Recipe 16.2 Finding and Reporting Network Addresses


You want to look up a host's address name or number or get the address at the other end of a network connection.


Get an InetAddress object.


The InetAddress object represents the Internet address of a given computer or host. It has no public constructors; you obtain an InetAddress by calling the static getByName( ) method, passing in either a hostname like or a network address as a string, like All the "lookup" methods in this class can throw the checked UnknownHostException (a subclass of java.ioIOException), which must be caught or declared on the calling method's header. None of these methods actually contacts the remote host, so they do not throw the other exceptions related to network connections.

The method getHostAddress( ) gives you the numeric IP address (as a string) corresponding to the InetAddress. The inverse is getHostName( ) , which reports the name of the InetAddress. This can be used to print the address of a host given its name, or vice versa:

// From  String ipNumber = ""; String hostName = "";  System.out.println(hostName + "'s address is " +      InetAddress.getByName(hostName).getHostAddress( ));  System.out.println(ipNumber + "'s name is " +      InetAddress.getByName(ipNumber).getHostName( ));

You can also get an InetAddress from a Socket by calling its getInetAddress( ) method. You can construct a Socket using an InetAddress instead of a hostname string. So, to connect to port number myPortNumber on the same host as an existing socket, you'd use:

InetAddress remote = theSocket.getInetAddress( ); Socket anotherSocket = new Socket(remote, myPortNumber);

Finally, to look up all the addresses associated with a host a server may be on more than one network use the static method getAllByName(host) , which returns an array of InetAddress objects, one for each IP address associated with the given name.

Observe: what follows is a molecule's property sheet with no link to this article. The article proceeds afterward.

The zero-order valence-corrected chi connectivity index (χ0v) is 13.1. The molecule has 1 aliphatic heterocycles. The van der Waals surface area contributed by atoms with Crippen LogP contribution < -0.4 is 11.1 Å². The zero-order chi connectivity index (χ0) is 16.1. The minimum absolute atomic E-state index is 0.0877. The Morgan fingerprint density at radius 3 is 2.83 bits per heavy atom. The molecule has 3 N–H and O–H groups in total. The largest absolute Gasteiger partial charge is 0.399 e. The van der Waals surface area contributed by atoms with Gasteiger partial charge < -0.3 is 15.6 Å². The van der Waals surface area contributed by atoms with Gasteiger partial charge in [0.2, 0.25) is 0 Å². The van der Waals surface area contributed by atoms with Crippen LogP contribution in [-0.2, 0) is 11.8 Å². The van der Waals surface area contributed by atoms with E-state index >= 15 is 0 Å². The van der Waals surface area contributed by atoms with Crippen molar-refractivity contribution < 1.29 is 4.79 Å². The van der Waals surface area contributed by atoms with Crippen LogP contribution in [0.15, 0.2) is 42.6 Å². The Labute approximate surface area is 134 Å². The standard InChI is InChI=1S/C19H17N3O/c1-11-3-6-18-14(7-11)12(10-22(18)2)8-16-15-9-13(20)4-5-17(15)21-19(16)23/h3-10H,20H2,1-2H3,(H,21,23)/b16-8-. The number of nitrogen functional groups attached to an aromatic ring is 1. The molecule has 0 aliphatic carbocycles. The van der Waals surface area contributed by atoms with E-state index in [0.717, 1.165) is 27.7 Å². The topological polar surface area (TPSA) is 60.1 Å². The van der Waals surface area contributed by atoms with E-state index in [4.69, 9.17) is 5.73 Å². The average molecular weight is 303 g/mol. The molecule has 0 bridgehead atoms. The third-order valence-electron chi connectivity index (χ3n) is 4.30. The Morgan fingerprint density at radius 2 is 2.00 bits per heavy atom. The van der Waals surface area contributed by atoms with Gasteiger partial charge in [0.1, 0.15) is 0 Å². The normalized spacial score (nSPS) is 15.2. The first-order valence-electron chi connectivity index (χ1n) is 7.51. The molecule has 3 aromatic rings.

A static method getLocalHost( ) returns an InetAddress equivalent to "localhost" or This can be used to connect to a server program running on the same machine as the client.

If you are using IPV6, you can use Inet6Address instead.

See Also

See NetworkInterface in Recipe 17.10 which lets you find out more about the networking of the machine you are running on.

There is not yet a way to look up services i.e., to find out that the HTTP service is on port 80. Full implementations of TCP/IP have always included an additional set of resolvers; in C, the call getservbyname("http", "tcp"); would look up the given service[1] and return a servent (service entry) structure whose s_port member would contain the value 80. The numbers of established services do not change, but when services are new or installed in nonroutine ways, it is convenient to be able to change the service number for all programs on a machine or network (regardless of programming language) just by changing the services definitions. Java should provide this capability in a future release.

[1] The location where it is looked up varies. It might be in a file named /etc/services on Unix or the services file in a subdirectory of \windows or \winnt under Windows; in a centralized registry such as Sun's Network Information Services (NIS, formerly YP); or in some other platform- or network-dependent location.

Java Cookbook
Java Cookbook, Second Edition
ISBN: 0596007019
EAN: 2147483647
Year: 2003
Pages: 409
Authors: Ian F Darwin

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